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Margaret River wineries lead the nation in Sustainable Winegrowing Australia credentials

Warren HatelyAugusta Margaret River Times
Voyager Estate's chief winemaker Tim Shand and vineyard manager Glen Ryan.
Camera IconVoyager Estate's chief winemaker Tim Shand and vineyard manager Glen Ryan. Credit: Supplied/RegionalHUB

A new survey of Australian wineries taking part in an international sustainability scheme has revealed Margaret River is leading the nation.

The recently-released 2022 Sustainable Winegrowing Australia Impact Report revealed significant growth and support of the Sustainable Winegrowing Australia program during the past two years.

The Margaret River wine region now had 51 certified members compared to only 18 members in 2020, Margaret River Wine Association chief executive Amanda Whiteland said.

Despite the local region representing just two per cent of the nation’s grapes, local SWA members made up the biggest proportion, with 17 per cent of wineries members of the scheme, vineyards eight per cent, and certified members 14 per cent.

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“The innate suitability of Margaret River’s land and climate to fine wine viticulture enables vignerons to grow outstanding grapes while working with the environment holistically,” Ms Whiteland said.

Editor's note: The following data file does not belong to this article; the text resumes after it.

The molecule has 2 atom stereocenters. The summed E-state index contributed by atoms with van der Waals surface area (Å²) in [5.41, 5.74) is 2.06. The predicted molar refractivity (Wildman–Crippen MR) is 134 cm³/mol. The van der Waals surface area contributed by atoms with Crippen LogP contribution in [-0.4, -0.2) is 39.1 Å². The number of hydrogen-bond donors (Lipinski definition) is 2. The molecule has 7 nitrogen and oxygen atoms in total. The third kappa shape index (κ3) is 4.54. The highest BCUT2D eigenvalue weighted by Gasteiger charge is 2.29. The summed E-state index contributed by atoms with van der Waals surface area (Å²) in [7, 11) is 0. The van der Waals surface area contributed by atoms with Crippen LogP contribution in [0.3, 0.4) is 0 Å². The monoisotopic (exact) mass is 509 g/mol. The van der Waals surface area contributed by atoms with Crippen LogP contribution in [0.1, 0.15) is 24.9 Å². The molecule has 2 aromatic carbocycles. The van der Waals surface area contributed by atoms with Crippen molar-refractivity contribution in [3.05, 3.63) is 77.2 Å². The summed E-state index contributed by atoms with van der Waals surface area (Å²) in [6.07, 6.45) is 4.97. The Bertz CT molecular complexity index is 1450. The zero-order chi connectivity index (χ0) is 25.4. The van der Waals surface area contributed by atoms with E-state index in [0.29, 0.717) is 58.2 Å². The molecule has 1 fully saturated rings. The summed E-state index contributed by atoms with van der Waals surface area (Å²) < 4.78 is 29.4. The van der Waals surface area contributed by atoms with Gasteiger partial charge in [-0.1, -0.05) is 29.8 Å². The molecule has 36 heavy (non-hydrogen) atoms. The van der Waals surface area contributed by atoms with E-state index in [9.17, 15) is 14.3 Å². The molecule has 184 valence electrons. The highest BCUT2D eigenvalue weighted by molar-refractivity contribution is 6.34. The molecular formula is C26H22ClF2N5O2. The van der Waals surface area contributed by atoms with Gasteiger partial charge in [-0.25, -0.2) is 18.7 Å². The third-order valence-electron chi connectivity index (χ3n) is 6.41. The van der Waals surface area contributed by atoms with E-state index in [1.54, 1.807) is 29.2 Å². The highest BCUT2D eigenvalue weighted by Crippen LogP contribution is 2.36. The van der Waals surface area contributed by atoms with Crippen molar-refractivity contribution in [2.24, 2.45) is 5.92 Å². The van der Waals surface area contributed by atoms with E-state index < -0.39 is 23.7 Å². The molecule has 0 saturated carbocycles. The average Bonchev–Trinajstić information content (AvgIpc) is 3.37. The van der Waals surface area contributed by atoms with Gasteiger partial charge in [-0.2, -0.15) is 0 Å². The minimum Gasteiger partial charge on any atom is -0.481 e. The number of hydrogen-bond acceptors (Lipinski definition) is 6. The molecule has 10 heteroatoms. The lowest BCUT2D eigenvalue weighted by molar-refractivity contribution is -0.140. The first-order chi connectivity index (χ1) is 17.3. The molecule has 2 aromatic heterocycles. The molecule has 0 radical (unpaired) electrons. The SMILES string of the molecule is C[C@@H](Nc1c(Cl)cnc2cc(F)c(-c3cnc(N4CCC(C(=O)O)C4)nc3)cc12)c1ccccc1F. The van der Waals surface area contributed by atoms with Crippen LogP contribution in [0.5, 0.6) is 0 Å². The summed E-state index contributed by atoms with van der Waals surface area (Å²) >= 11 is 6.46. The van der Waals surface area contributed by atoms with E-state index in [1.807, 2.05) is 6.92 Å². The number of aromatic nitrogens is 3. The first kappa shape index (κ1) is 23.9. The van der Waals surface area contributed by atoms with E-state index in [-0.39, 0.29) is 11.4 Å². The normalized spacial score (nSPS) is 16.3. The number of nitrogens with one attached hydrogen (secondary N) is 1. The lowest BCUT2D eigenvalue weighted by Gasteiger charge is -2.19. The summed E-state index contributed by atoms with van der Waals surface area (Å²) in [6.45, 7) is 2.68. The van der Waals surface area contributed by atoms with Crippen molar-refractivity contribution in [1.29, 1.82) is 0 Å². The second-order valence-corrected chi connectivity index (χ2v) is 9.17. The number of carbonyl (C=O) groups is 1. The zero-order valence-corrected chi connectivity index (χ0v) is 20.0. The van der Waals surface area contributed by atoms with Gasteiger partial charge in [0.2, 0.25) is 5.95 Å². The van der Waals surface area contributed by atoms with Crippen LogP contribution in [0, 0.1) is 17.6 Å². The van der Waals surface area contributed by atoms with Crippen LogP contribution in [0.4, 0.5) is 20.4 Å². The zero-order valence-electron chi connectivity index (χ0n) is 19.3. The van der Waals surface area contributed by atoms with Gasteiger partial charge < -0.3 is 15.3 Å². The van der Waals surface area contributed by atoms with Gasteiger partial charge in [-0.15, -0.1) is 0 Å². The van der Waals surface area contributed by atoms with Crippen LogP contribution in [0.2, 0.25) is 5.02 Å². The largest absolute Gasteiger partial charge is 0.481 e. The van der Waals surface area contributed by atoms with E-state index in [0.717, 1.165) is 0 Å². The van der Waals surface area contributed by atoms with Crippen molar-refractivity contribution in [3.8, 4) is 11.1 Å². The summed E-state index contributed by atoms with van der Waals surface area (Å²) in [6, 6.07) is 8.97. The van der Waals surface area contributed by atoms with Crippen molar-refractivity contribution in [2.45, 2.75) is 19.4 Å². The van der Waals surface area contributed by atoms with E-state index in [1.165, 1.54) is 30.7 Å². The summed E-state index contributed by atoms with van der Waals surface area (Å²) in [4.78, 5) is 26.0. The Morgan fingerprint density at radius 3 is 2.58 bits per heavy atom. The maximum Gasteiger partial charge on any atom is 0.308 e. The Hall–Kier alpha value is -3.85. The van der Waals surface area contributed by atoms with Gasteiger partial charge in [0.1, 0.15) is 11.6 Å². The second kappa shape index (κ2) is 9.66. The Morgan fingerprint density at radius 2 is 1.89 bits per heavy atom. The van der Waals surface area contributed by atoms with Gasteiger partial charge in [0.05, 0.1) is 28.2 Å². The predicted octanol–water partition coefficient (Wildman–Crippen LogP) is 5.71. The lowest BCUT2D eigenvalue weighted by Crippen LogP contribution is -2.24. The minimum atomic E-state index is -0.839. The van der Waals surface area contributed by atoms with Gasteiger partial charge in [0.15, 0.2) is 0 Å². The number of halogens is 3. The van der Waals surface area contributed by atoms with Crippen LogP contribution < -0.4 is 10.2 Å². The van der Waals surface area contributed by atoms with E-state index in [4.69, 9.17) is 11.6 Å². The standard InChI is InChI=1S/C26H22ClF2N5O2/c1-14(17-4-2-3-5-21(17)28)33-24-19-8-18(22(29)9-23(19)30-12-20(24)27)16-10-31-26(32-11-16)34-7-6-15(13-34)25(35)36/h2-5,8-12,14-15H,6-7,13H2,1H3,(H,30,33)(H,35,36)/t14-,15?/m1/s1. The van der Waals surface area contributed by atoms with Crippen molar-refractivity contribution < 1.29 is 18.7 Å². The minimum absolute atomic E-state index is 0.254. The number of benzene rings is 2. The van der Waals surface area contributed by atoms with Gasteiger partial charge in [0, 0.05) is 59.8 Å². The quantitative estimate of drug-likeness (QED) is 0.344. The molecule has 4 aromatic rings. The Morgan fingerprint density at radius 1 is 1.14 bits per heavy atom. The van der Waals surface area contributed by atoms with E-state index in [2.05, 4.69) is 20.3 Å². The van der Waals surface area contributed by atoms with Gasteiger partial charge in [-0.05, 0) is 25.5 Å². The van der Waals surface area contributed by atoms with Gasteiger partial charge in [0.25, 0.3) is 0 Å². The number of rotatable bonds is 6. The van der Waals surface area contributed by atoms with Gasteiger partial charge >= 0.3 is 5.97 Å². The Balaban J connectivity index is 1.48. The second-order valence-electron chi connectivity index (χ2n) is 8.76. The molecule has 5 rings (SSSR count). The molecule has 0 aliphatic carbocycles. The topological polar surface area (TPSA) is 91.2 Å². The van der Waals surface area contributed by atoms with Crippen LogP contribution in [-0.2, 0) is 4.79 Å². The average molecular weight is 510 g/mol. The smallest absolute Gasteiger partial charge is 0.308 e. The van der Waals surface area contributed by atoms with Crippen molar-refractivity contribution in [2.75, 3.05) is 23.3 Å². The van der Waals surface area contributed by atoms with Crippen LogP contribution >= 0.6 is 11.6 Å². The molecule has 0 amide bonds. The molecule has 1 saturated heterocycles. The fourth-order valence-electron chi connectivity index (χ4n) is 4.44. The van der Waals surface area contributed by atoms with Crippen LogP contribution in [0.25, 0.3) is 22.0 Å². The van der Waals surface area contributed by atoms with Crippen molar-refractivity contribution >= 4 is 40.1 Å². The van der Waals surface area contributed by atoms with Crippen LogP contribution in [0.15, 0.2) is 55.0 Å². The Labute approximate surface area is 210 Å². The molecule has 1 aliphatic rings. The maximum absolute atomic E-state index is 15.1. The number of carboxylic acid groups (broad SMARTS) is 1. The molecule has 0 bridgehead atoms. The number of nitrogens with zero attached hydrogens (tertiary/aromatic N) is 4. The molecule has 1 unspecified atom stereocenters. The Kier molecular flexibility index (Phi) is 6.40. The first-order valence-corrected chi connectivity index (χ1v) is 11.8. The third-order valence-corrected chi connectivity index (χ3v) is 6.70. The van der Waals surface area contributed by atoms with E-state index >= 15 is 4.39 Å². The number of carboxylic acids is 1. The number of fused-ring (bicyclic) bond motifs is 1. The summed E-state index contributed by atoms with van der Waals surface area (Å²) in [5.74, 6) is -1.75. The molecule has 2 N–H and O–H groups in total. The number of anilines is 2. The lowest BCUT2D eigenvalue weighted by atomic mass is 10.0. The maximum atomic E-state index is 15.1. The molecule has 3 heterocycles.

“The SWA program helps growers and wineries formalise their approach and put continuous improvement at the heart of their sustainability plans.

“It is great to see vineyards and wineries taking their commitment to the next level through certifications.”

Also as part of their ongoing commitment to sustainability and reduced energy and water use, leading vineyards were seeking membership and status within the International Wineries for Climate Action framework.

Voyager Estate, which joined the scheme in 2020, just recently announced it had achieved silver member status.

Wineries which achieve gold or silver status within IWCA commit to net zero emissions by 2050 and annual auditing, as well as show evidence that their winemaking operations are powered by renewables.

Voyager’s head of sustainability Michelle McManus said the silver status was a thrilling result of the winery’s efforts.

“(It is) a testament to years of commitment and action on energy efficiency, fuel reductions, and a range of other activities across our business,” she said.

“With an audited carbon emissions baseline, we are committed to reducing our emissions by 35 per cent by 2030.

“We are excited to be working alongside other wineries who are also working towards a lower emissions future.”

Voyager was also heavily involved in the SWA programs which included their focus on revegetation and emissions reductions, putting them in the top 10 per cent of members.

Ms Whiteland said MRWA was aiming for the “ambitious goal” of 100 per cent of members complying with the national SWA program and 50 per cent achieving certification by the end of 2025.

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